I have tried to think up a way for everyone to realistically and honestly compare wh/mi numbers. So many variables to try and keep consistent.

The best thing I have come up with is probably most people on this forum (at least in the states & Canada) live somewhat close to a football/soccer field that has a track around it for track events. These are consistent in length, always dead level and are very common. Usually they are open for people that like to walk them for exercise too.
1.jpeg (44.08 KiB) Viewed 2926 times
I think a comparison of like five laps on the outside track at as consistent speed as you can maintain (probably around 15mph because of the turns) would give a nice real world comparison of the figures.

I have a track at the end of my block. If there's any interest in doing something like this I'll put up my numbers.

swbluto   100 GW

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### Re: What is your watthours per mile?

StudEbiker wrote:I have tried to think up a way for everyone to realistically and honestly compare wh/mi numbers. So many variables to try and keep consistent.

The best thing I have come up with is probably most people on this forum (at least in the states & Canada) live somewhat close to a football/soccer field that has a track around it for track events. These are consistent in length, always dead level and are very common. Usually they are open for people that like to walk them for exercise too.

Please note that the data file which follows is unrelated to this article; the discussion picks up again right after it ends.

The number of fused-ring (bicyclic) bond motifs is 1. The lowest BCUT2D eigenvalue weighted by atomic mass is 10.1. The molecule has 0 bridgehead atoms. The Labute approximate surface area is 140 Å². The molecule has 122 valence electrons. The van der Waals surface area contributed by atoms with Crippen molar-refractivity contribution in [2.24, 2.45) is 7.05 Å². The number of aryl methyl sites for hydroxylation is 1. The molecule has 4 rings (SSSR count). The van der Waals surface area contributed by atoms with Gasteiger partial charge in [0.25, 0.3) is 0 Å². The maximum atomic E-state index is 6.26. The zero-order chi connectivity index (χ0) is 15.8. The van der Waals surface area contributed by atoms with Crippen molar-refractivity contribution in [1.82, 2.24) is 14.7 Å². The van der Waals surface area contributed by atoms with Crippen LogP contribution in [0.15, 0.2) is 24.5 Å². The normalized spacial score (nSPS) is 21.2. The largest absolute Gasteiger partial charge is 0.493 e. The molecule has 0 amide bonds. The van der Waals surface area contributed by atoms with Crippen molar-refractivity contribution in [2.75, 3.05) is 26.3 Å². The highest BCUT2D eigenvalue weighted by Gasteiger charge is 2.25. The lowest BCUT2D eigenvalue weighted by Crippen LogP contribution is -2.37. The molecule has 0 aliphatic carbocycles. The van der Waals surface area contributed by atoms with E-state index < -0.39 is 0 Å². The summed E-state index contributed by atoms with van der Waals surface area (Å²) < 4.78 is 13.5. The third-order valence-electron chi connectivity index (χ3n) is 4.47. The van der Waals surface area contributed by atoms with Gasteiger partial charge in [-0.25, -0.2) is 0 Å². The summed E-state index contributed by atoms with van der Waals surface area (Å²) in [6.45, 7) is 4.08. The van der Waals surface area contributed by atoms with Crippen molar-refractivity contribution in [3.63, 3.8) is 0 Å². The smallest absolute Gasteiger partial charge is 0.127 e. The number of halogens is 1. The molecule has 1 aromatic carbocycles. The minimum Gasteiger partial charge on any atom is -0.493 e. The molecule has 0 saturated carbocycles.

1.jpeg
I think a comparison of like five laps on the outside track at as consistent speed as you can maintain (probably around 15mph because of the turns) would give a nice real world comparison of the figures.

I have a track at the end of my block. If there's any interest in doing something like this I'll put up my numbers.
I used to have a track like that, but they tore it down for the summer.

You can't imagine what affect that had on my budding running exercise plans. (And, wh/mi testing)

There's another one around here, but it feels all sorts of weird since it's hidden from view (Recessed below ground level) and there's only one way in and out.

I used, instead, a relatively flat middle school parking lot that has a half-mile loop and no stops. Does the trick.

mvly   10 kW

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### Re: What is your watthours per mile?

Normally 35-50Wh/mile on my fast DD mountain ebike

On my hybrid with heavy pedal assist for highest range: 9.8wh/mile otherwise normally @ 35wh/mile

swbluto   100 GW